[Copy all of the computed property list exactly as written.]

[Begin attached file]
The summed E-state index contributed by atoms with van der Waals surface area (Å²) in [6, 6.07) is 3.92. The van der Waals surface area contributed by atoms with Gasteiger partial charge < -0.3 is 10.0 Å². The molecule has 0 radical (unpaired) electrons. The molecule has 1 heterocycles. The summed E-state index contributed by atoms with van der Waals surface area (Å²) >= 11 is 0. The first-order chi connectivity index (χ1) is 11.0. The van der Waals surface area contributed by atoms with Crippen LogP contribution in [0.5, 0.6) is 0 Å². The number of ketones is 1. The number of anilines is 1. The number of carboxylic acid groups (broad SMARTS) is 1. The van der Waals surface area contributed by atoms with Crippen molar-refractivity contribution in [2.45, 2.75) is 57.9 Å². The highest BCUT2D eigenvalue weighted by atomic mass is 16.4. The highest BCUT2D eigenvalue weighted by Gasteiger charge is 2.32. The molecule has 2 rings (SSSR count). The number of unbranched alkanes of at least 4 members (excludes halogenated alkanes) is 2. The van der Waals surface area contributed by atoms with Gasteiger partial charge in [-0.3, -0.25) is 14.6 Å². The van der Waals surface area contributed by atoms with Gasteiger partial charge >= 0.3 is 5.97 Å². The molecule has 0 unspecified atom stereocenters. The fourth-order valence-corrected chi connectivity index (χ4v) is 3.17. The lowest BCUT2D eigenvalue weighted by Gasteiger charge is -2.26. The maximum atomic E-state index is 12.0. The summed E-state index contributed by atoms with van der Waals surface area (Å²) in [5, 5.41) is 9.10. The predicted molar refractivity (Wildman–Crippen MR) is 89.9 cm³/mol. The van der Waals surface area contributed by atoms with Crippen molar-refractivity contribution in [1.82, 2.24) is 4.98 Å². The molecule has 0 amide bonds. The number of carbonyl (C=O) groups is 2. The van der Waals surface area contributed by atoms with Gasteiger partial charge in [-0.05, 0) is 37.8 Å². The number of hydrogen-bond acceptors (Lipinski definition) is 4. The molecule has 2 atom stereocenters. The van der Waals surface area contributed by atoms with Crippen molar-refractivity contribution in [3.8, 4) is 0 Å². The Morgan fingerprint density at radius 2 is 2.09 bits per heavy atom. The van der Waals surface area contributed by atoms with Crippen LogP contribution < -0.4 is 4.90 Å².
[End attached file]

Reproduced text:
The summed E-state index contributed by atoms with van der Waals surface area (Å²) in [6, 6.07) is 3.92. The van der Waals surface area contributed by atoms with Gasteiger partial charge < -0.3 is 10.0 Å². The molecule has 0 radical (unpaired) electrons. The molecule has 1 heterocycles. The summed E-state index contributed by atoms with van der Waals surface area (Å²) >= 11 is 0. The first-order chi connectivity index (χ1) is 11.0. The van der Waals surface area contributed by atoms with Crippen LogP contribution in [0.5, 0.6) is 0 Å². The number of ketones is 1. The number of anilines is 1. The number of carboxylic acid groups (broad SMARTS) is 1. The van der Waals surface area contributed by atoms with Crippen molar-refractivity contribution in [2.45, 2.75) is 57.9 Å². The highest BCUT2D eigenvalue weighted by atomic mass is 16.4. The highest BCUT2D eigenvalue weighted by Gasteiger charge is 2.32. The molecule has 2 rings (SSSR count). The number of unbranched alkanes of at least 4 members (excludes halogenated alkanes) is 2. The van der Waals surface area contributed by atoms with Gasteiger partial charge in [-0.3, -0.25) is 14.6 Å². The van der Waals surface area contributed by atoms with Gasteiger partial charge >= 0.3 is 5.97 Å². The molecule has 0 unspecified atom stereocenters. The fourth-order valence-corrected chi connectivity index (χ4v) is 3.17. The lowest BCUT2D eigenvalue weighted by Gasteiger charge is -2.26. The maximum atomic E-state index is 12.0. The summed E-state index contributed by atoms with van der Waals surface area (Å²) in [5, 5.41) is 9.10. The predicted molar refractivity (Wildman–Crippen MR) is 89.9 cm³/mol. The van der Waals surface area contributed by atoms with Crippen molar-refractivity contribution in [1.82, 2.24) is 4.98 Å². The molecule has 0 amide bonds. The number of carbonyl (C=O) groups is 2. The van der Waals surface area contributed by atoms with Gasteiger partial charge in [-0.05, 0) is 37.8 Å². The number of hydrogen-bond acceptors (Lipinski definition) is 4. The molecule has 2 atom stereocenters. The van der Waals surface area contributed by atoms with Crippen molar-refractivity contribution in [3.8, 4) is 0 Å². The Morgan fingerprint density at radius 2 is 2.09 bits per heavy atom. The van der Waals surface area contributed by atoms with Crippen LogP contribution < -0.4 is 4.90 Å².